Commissioner Ken Hayashi of the Ontario Athletic Commission (OAC) stated back in 2007 that there are an increasing number of MMA events taking place on Indian Reservations in Ontario: "Those guys are taking a big chance with putting on these shows. If someone gets seriously hurt there will be serious liability issues for those connected with the event and it will set the sport back several years in Ontario. Especially if it’s found that they’ve not done the due diligence that other professional athletic commissions are doing." Commissioner Hayashi explained that medical testing such as CAT scans, EEGs, and full blood work (Hep B, Hep C and HIV), are required by most provincial commissions in Canada.

 In 2006, a MMA event was held on the Oneida First Nation Indian Reserve just outside of London, Ontario. The Ontario Provincial Police (OPP) admitted that MMA competitions are a grey area under the law. At the time OPP Constable Doug Graham stated, "We will conduct an investigation and determine whether this event fits the definition of a prize fight and whether it would be in the public’s interest to prosecute. It’s a strange situation; we’ve never been faced with something like this."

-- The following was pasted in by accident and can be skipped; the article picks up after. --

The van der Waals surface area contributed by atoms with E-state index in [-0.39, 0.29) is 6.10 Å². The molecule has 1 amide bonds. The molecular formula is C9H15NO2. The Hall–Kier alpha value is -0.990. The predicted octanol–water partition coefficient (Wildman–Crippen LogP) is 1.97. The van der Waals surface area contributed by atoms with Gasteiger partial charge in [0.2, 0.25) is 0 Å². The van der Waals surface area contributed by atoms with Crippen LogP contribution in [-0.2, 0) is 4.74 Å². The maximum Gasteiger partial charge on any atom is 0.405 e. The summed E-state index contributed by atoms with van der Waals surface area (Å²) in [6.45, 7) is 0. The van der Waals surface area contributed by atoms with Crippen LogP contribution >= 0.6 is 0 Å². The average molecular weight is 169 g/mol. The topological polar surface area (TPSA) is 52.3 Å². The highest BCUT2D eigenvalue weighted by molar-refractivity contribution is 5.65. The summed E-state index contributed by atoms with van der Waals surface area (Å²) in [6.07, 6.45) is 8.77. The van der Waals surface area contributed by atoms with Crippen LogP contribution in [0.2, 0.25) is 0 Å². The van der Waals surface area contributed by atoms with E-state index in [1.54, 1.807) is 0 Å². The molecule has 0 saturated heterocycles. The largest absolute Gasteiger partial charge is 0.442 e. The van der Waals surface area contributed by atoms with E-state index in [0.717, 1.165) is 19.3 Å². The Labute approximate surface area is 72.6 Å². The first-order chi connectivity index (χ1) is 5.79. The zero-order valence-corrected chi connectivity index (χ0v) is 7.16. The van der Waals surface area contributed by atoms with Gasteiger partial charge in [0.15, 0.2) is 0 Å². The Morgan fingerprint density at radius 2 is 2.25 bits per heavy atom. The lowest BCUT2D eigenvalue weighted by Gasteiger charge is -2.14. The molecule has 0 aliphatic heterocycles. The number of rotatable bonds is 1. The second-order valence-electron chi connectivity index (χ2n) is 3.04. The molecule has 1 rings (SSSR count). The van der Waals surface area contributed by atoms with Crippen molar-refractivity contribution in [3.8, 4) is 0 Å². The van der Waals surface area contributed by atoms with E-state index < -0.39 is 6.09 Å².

On April 26, 2007, Ohsweken Reserve –an Iroquois Indian reserve held the third Iroquois Mixed Martial Arts Championships (IMMAC), aka Rumble On The Rez (Reservation). An Ontario Provincial Police roadblock on the main highway was forcing fans to take a lengthy detour, which might explain why attendance is down slightly for this event, about 1,500 compared to the 2,000-plus who came out to the first two Rumble On The Rez fights in November and February.

 On Satuday, July 10, 2010, an Iroquois Indian reserve held their Iroquois MMA Championships #8, entitled "The Comeback." Banning MMA pushes it underground to these less regulated venues to "comeback" again and again.  Protecting the fighters is the very laudable goal these jurisdictions have used to justify these laws so allowing MMA and thereby preventing an underground fighting network will achieve this goal more effectively than an absolute ban.